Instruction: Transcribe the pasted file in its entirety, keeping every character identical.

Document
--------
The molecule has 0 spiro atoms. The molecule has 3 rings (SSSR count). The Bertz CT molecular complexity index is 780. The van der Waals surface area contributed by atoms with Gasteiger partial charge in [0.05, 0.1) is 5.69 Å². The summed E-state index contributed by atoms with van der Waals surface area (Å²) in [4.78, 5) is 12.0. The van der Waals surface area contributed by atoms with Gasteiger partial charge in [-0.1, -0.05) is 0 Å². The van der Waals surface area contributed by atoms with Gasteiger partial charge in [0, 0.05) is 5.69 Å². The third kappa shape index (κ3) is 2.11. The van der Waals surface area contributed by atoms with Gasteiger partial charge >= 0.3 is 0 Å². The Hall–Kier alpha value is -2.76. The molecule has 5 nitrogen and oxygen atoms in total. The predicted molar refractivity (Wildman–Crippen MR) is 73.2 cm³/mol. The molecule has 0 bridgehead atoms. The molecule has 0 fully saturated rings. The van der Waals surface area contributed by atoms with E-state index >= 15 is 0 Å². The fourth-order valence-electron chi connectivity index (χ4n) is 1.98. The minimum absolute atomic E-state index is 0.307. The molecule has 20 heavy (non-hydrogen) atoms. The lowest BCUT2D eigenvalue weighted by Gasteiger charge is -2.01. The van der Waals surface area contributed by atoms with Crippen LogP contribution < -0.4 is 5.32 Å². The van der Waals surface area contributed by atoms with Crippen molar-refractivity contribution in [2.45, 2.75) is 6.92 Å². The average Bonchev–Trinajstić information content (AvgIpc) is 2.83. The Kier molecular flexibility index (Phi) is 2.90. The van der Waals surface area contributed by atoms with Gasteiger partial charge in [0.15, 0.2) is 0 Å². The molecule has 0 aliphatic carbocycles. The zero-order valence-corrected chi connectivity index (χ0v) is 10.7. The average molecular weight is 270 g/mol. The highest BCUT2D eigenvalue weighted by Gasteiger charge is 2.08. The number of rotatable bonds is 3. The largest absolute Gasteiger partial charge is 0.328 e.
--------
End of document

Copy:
The molecule has 0 spiro atoms. The molecule has 3 rings (SSSR count). The Bertz CT molecular complexity index is 780. The van der Waals surface area contributed by atoms with Gasteiger partial charge in [0.05, 0.1) is 5.69 Å². The summed E-state index contributed by atoms with van der Waals surface area (Å²) in [4.78, 5) is 12.0. The van der Waals surface area contributed by atoms with Gasteiger partial charge in [-0.1, -0.05) is 0 Å². The van der Waals surface area contributed by atoms with Gasteiger partial charge in [0, 0.05) is 5.69 Å². The third kappa shape index (κ3) is 2.11. The van der Waals surface area contributed by atoms with Gasteiger partial charge >= 0.3 is 0 Å². The Hall–Kier alpha value is -2.76. The molecule has 5 nitrogen and oxygen atoms in total. The predicted molar refractivity (Wildman–Crippen MR) is 73.2 cm³/mol. The molecule has 0 bridgehead atoms. The molecule has 0 fully saturated rings. The van der Waals surface area contributed by atoms with E-state index >= 15 is 0 Å². The fourth-order valence-electron chi connectivity index (χ4n) is 1.98. The minimum absolute atomic E-state index is 0.307. The molecule has 20 heavy (non-hydrogen) atoms. The lowest BCUT2D eigenvalue weighted by Gasteiger charge is -2.01. The van der Waals surface area contributed by atoms with Crippen LogP contribution < -0.4 is 5.32 Å². The van der Waals surface area contributed by atoms with Crippen molar-refractivity contribution in [2.45, 2.75) is 6.92 Å². The average Bonchev–Trinajstić information content (AvgIpc) is 2.83. The Kier molecular flexibility index (Phi) is 2.90. The van der Waals surface area contributed by atoms with Gasteiger partial charge in [0.15, 0.2) is 0 Å². The molecule has 0 aliphatic carbocycles. The zero-order valence-corrected chi connectivity index (χ0v) is 10.7. The average molecular weight is 270 g/mol. The highest BCUT2D eigenvalue weighted by Gasteiger charge is 2.08. The number of rotatable bonds is 3. The largest absolute Gasteiger partial charge is 0.328 e.